I just came across a recent article on Maximus Confessor vs. Philoponus that might be useful to you when you get around to the revision: Grigory Benevich, "Maximus Confessor’s polemics against Tritheism and his Trinitarian teaching," Byzantinische Zeitschrift 105/2 (Dec. 2012): 595-610.

Aaron Estis on 30 July 2014

Paganism to Christianity

I found this podcast most interesting because it has always intrigued me how western civilization transitioned to Christianity. Although I don't think I yet fully understand it, this philosopher, whom I learned about for the first time here, seems to me a key to gaining a better understanding of that transition. I get from what has gone before that the philosophical traditions of western civilization prepared the western mind to embrace Christianity, but it was not necessarily destined from the start (with apologies to the determinists among your readers.)

And while I'm here and fired up, you make mention of the need of the pagan philosophers to compete with Christianity but it seems from the direction pagan philosophy took up to this period, its major motivation was in fact staying relevant in an era of Christian ascendancy - Theurgy / liturgy, pagan gods as manifestation of one god, the one, etc, etc. I expected more emphasis on the role of competition in affecting the course of pagan philosophy during this period.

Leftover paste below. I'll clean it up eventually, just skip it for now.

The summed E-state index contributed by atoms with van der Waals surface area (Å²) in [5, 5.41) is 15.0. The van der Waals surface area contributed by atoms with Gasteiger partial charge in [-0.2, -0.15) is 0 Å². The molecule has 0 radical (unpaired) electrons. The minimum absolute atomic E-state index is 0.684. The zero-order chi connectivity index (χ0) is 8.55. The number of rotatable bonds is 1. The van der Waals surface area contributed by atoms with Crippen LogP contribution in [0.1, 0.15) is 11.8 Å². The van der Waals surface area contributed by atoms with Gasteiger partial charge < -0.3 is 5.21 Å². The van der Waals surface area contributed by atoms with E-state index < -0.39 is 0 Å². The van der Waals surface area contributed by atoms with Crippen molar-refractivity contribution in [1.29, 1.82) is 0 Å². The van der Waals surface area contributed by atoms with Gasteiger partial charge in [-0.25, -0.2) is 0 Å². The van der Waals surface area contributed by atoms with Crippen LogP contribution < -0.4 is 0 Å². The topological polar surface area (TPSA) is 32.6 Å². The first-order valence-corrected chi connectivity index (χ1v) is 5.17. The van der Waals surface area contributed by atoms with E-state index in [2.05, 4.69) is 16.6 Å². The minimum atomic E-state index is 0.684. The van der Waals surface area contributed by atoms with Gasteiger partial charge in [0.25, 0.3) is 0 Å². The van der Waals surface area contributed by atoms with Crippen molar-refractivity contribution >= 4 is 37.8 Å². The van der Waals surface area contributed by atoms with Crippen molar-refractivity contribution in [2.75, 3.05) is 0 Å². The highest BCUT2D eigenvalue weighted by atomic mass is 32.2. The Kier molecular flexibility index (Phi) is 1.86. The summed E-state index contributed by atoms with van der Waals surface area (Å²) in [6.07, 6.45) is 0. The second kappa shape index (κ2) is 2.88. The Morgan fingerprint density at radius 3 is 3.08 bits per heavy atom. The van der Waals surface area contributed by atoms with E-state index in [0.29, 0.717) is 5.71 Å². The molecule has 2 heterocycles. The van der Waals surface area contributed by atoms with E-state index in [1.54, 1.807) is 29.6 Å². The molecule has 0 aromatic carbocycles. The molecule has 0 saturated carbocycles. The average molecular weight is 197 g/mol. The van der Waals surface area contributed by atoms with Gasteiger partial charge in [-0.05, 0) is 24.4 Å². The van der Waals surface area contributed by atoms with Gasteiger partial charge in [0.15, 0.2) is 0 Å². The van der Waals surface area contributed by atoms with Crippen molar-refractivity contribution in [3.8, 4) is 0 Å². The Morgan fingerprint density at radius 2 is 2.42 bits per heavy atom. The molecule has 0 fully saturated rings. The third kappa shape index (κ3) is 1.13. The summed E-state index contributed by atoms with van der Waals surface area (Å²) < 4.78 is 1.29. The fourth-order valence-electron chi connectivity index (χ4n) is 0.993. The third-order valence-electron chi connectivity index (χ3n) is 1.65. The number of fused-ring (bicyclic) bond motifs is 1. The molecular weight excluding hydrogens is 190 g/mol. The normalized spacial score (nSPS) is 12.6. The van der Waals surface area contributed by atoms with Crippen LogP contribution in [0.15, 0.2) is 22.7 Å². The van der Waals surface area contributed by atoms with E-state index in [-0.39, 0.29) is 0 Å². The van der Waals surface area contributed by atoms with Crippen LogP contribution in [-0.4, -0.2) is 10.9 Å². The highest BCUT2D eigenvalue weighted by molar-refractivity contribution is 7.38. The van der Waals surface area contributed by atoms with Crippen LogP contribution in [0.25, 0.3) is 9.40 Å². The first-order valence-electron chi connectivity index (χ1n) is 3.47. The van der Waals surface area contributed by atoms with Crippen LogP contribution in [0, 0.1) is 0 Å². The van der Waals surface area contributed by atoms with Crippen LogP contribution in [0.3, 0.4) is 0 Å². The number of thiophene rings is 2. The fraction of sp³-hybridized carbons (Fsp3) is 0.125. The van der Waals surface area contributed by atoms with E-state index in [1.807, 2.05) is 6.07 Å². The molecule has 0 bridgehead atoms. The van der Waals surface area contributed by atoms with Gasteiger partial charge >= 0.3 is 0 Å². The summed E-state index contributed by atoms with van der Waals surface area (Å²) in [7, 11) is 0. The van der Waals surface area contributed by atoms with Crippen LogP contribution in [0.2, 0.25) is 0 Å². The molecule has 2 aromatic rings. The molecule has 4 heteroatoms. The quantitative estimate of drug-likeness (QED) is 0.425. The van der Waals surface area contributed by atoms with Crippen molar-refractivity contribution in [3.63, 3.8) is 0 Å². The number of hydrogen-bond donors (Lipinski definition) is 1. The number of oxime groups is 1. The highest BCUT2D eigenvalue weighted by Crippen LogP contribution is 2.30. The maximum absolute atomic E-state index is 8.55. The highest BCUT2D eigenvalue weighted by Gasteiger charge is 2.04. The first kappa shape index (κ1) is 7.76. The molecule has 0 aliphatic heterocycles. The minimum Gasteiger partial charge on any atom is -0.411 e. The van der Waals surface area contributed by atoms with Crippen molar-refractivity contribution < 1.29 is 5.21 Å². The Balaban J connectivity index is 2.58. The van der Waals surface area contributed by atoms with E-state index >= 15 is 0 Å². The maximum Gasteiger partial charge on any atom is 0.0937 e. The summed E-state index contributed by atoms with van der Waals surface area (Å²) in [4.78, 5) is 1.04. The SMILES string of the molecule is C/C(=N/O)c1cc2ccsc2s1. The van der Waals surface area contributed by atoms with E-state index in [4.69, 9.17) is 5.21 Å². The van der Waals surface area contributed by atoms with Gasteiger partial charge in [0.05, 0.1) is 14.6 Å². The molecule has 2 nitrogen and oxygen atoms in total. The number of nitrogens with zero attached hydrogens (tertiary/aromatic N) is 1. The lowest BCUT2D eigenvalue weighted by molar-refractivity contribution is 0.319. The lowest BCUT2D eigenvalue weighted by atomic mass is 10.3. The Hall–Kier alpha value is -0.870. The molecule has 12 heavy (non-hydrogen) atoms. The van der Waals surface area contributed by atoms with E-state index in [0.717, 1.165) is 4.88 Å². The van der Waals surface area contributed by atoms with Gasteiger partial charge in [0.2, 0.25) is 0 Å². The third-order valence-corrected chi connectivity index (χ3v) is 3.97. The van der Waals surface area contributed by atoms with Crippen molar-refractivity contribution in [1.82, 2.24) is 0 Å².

In reply to by Aaron Estis

Peter Adamson on 2 August 2014


Yes, that is an important issue. I tried to cover it to some extent in episode 97 but the would be more to be said. I think that the Platonist pagans to some extent actually defined themselves in deliberate opposition to Christianity, which might be why we see ever greater emphasis on the traditional gods in figures like Iamblichus and Proclus. With some colleagues I am running a workshop on this and other philosophical issues around paganism, in Munich this winter. Some of that will be made available online with links here on the site!

Steve on 5 July 2020


Great podcast. 2 questions.

1. Philoponus' argument against Aristotle's claim that a substance's coming into existence is impossible would, if correct, show that only creation is possible, not that it's true. Right?

2. How did Galileo know of Philoponus' work?

In reply to by Steve

Peter Adamson on 6 July 2020


Yes, I agree about 1, but he does also have other arguments to show that the world cannot already have existed for an eternal time (e.g. that an infinity of time cannot elapse, so as to reach the present moment). Thus his work as a whole does give us arguments that the world was in fact created not only that it may have been.

And on Galileo, as it happens in the next few episodes of the Renaissance podcast I'm covering the expansion of Aristotelianism in the Italian Renaissance part of which is that ancient commentaries like those of Philoponus were re-discovered, studied, and printed. So this is how Galileo could have known Philoponus' Physics commentary, which was printed in 1535 and translated into Latin twice in the mid-16th c. Worth bearing in mind that Galileo was at Padua which was a hotbed of Aristotelianism as we'll be covering soon.

In reply to by Peter Adamson

Steve on 6 July 2020

those links

Thanks. Did you ever put up those links you mentioned above to the conference on pagan philosophers?

In reply to by Steve

Peter Adamson on 7 July 2020


Ah good point, must remember to get those up finally as bonus episodes.